The Secular Core of Humanism, by Paul Kurtz

Paul Kurtz, PhD, is the founder of the Center for Inquiry, the Council for Secular Humanism, and the Committee for Skeptical Inquiry.  He is also the founder and for almost thirty years editor in chief of Free Inquiry and the Skeptical Inquirer.  The author of dozens of books and hundreds of articles, both learned and popular, Paul Kurtz resigned from the organizations he created in 2009 in order to devote himself fully to the ethical dimensions of secular and humanistic thought when the board of the Center decided on a militant atheist agenda unrelated to the historic strengths of the organization.  Dauntless, Kurtz founded the Institute for Science and Human Values and a new journal, The Human Prospect, which is now in circulation.

Kurtz’s Statement of Neohumanist Principles has now been endorsed by over a hundred of the world’s leading humanists, philosophers, scientists, and public intellectuals.

In this excerpt, Kurtz explains the difference between secular humanism and atheism, insisting that a key task of the nonreligious humanist must always be the free and critical examination of religion.


Secular humanism and atheism are not identical. One can be an atheist and not a secular humanist or humanist. Indeed, some thinkers or activists who call themselves atheists explicitly reject humanist ethical values (for example, Stalin, Lenin, Nietzsche, and others). Nor is secular humanism the same thing as humanism by itself; it is surely sharply different from religious humanism.

I should also make it clear that secular humanism is not antireligious; it is simply nonreligious. There is a difference. Secular humanists are nontheists; they may be atheists, agnostics, or skeptics about the God question and/or immortality of the soul. To say that we are nonreligious means, that is, that we are not religious; ours is a scientific, ethical, and philosophical life stance. I have used the term eupraxsophy to denote our beliefs and values as a whole. This means that, as secular humanists, we offer good practical wisdom based on ethics, science, and philosophy.

The term secular should make it clear that secular humanists are not religious. In contrast, the term religious humanism is unfortunate. It has been used by some humanists to denote a kind of moral and æsthetic commitment to a set of ideals and practices; but this is most confusing. Often it serves to sneak in some quasi-spiritual and/or transcendental aspect of experience and practice, aping religion.

Secular humanism is nonreligious. But this does not mean that it does not criticize the claims of religion; indeed, we have a moral obligation to speak the plain truth. There is a difference, however, between being antireligious—attacking religion or dismissing it cavalierly—and being willing to analyze religious claims and calling them to account for their lack of reliable empirical foundations. Biblical and Qur’anic criticism are essential to intellectual honesty and clarity; and so, secular humanists are able and willing to submit the claims of religion-particularly where these are relevant in the open public square-to critical scrutiny. To shy away from this would be dishonest.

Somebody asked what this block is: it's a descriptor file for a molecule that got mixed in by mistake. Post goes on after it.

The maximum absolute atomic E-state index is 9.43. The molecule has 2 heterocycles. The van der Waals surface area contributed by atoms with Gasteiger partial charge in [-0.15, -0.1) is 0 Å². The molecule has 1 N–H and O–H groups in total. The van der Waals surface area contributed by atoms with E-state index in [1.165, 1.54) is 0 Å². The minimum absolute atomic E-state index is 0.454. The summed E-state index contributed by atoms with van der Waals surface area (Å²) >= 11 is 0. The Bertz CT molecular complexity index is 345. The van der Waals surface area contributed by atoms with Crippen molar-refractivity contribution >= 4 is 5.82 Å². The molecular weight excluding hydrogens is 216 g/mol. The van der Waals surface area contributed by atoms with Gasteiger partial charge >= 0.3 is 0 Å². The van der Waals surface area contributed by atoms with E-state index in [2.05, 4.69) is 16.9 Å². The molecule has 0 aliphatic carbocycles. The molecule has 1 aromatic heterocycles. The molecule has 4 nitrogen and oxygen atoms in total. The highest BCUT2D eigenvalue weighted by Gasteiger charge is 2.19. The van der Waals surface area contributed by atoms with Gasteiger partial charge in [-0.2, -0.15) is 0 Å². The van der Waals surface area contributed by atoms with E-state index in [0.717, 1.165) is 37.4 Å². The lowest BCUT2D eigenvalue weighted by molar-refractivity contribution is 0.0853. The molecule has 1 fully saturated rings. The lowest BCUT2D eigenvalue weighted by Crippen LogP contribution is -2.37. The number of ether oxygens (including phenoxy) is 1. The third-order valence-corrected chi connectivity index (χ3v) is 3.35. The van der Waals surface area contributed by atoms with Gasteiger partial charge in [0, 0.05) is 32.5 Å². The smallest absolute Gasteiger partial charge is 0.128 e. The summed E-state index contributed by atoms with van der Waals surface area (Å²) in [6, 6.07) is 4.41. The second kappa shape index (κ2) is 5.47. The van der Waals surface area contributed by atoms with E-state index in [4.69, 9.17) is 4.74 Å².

Accordingly, secular humanists are nonreligious critics of religious claims, particularly where these intrude in public policies and beliefs. Surely theistic religions today attack secular humanists and naturalists without compunction. In contrast, secular humanists have a responsibility to truth, to respond and to present the outlook of secularists and the ethics of humanism in clear and distinct language.

Secular humanism is thus committed to science and reason as the method of evaluating all truth claims, whether arising in popular belief, scientific theories, or in moral, political, or religious claims. Similarly, secular humanists are sympathetic to skeptical inquiry-that is, the application of rational methods and empirical/experimental testing to all claims to truth. For that reason, too, secular humanists cannot understand why religious humanists so fear to step on the toes of their religious brethren. Similarly, secular humanists are critical of those contemporary skeptics who express trepidation about treading in religious waters. Surely, skeptical epistemology means that there is open season on any and all claims to truth; all are subject to empirical and rational scrutiny. Critical thinking should not be confined to paranormal claims alone, which might be considered safe to criticize. In principle, critical thinking should likewise be applied to religion, politics, economics, and morality.

What is central to humanism, in my view, is the ethical component; namely, humanists believe that:

  • Ethics is an autonomous field of inquiry, independent of theological claims, amenable to rational scrutiny, testing value judgments by their consequences.
  • Ethical values and judgments are relative to human interests, needs, desires, ends, and values; they are open to objective criticism and evaluation.
  • Fulfillment, realization, and maximization of human freedom and happiness are what humanists seek, both for the individual and the community.
  • Thus there are ethical responsibilities that humanists hold toward others within the community, on the interpersonal level, the level of the democratic society, and the planetary community as well.

Clearly, secular humanism is not equivalent to atheism—it is far more than mere unbelief, since it stands for affirmation and not merely negation. Similarly, secular humanism finds itself at odds with religious humanism, since its outlook is clearly nonreligious. It goes beyond any negative skeptical inquiry insofar as it seeks to provide a positive and affirmative alternative to customary moral and religious practices.